Thursday, September 28th, 2006

Archaeologists recently discovered a stone with unknown markings in Mexico. While the meaning of the symbols is unknown, archaeologists did not hesitate to identify it as a written language—probably the oldest in the Americas. Stephen Houston of Brown University explained:


When I saw the block, as did the rest of us, we knew we were in the presence of something very special…. It had completely unknown signs, but they were arranged in these long sequences we felt just had to be a new form of writing…. It’s not just a set of symbols that might be placed together the way you might see on, let’s say, a medieval French or English painting. Rather, they are arranged in a sequence that is meant to reflect a language with grammatical elements and with a word order that makes sense.<!–[if !supportFootnotes]–>[1]<!–[endif]–>

Houston experienced what design theorists call a “design inference.” The specification and complexity of the markings made it clear that an intelligent agent, rather than chance processes, produced it. The fact that the identity of the designer is unknown (although it is believed to be from the Olmec civilization), and the design itself is currently unintelligible to us, does not mitigate our intuitive awareness that it was in fact designed. In the same way these archaeologists detected design on nature, we can detect design in nature: empirically. This is all the more so when you consider the multiplicity of the complexity and specification of the universe over these stone markings.


I previously mentioned that archaeologists believe the Olmec civilization is responsible for the stone markings. But how do the archaeologists know they were the creators of this stone writing? Did they see anyone from the Olmec civilization writing on this stone? No. Do they possess written records from a nearby tribe ascribing these sorts of markings to the Olmec civilization? No. Then why are they suggesting the Olmec civilization is responsible for creating the markings? I would imagine it’s because that was the only civilization of human beings living in that region at the time. But this presupposes that the markings were the product of intelligence, rather than chance natural processes. There is no evidence that this is true. No one has a date-stamped photograph of an Olmecian tribesman writing on the stone. The only basis for ascribing the stone markings to the Olmecs—or any other intelligent agent for that matter—is a design inference. The stone markings bear the marks of an intelligent designer, therefore—they reason—it must have been designed. And since the Olmecs were the only ones in that region at the time, they reason that they must be the designers. Again, design in the universe is just as easily inferred from what we know about the universe as it is inferred from what we know about this stone. Design is empirically detectable. Design inference is a scientific discipline.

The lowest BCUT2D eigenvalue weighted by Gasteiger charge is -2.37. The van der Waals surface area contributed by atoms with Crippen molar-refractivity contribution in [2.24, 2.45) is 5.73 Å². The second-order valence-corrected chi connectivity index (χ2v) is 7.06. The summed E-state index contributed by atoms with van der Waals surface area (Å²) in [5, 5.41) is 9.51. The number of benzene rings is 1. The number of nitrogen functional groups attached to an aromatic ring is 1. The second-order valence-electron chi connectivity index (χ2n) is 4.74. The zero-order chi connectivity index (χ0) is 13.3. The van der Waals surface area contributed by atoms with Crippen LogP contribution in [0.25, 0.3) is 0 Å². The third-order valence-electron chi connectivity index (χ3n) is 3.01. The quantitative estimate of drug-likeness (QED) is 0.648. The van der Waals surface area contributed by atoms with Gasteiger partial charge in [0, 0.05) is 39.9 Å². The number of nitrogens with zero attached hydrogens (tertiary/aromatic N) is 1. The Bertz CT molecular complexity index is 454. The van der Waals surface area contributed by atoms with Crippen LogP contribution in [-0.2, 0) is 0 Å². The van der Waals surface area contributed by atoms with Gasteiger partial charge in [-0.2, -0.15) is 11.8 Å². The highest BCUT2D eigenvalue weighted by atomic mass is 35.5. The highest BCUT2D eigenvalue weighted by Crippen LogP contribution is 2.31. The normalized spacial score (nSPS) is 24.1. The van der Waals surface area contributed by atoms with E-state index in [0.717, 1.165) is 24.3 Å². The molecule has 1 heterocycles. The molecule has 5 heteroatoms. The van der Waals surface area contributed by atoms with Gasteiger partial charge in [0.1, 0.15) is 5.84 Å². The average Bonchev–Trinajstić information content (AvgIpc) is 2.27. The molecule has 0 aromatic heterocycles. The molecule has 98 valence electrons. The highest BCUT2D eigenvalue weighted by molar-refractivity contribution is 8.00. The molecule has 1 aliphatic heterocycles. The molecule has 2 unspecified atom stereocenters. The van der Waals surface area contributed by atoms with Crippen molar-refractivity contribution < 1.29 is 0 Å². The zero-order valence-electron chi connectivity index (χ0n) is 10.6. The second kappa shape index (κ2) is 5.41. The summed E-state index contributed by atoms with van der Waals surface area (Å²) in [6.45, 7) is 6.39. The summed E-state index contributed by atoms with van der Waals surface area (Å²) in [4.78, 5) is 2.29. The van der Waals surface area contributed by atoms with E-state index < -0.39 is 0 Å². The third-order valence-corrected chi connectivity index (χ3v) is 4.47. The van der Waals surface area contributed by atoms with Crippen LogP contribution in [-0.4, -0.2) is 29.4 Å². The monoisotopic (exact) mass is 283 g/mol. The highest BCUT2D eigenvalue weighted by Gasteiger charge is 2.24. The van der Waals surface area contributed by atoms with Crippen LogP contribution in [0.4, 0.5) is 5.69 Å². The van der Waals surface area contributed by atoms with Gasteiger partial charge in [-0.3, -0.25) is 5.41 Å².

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<!–[if !supportFootnotes]–>[1]<!–[endif]–>Christopher Joyce, “Earliest New World Writing Discovered”, NPR; available from; Internet; accessed 21 September 2006.


Princeton philosopher, Peter Singer, is best known for his support of infanticide and starting the animal liberation movement. On 9-11-06 Singer answered a host of questions on the Animal Liberation Front website, including questions about the forenamed topics. Two stand out in particular:


Question: Would you kill a disabled baby?

Answer: Yes, if that was in the best interests of the baby and of the family as a whole. Many people find this shocking, yet they support a woman’s right to have an abortion. One point on which I agree with opponents of abortion is that, from the point of view of ethics rather than the law, there is no sharp distinction between the foetus and the newborn baby.


While I think Singer is morally sick, at least he is consistent in his views…unlike most abortion-choice advocates. He is absolutely right: birth is not a morally significant difference.


Question: Why should we assign rights to animals when we already recognise duties (of care, preservation of their species, etc) towards them? If animals have a right to life, for example, must we protect them against natural predators in the wild?

Answer: Unfortunately, we don’t come anywhere near fulfilling the duties we have to animals. If we did, we wouldn’t be bringing misery to the lives of millions of factory farmed animals, for no reason except that we prefer the taste of their flesh to other, cruelty-free and sustainable ways of feeding ourselves. As for protecting prey from predators, if we did that we would be upsetting the ecological system, and the prey would soon become too numerous and starve.


This one blows me away. While Singer claims we should not protect animals from other animals, we should protect animals from ourselves. This is contradictory given Singer’s view that we are just another animal in the forest. If we shouldn’t protect animals from other animals, then there is no need for us to protect them from other humans who want to eat them. Doing so “would be upsetting the ecological system.”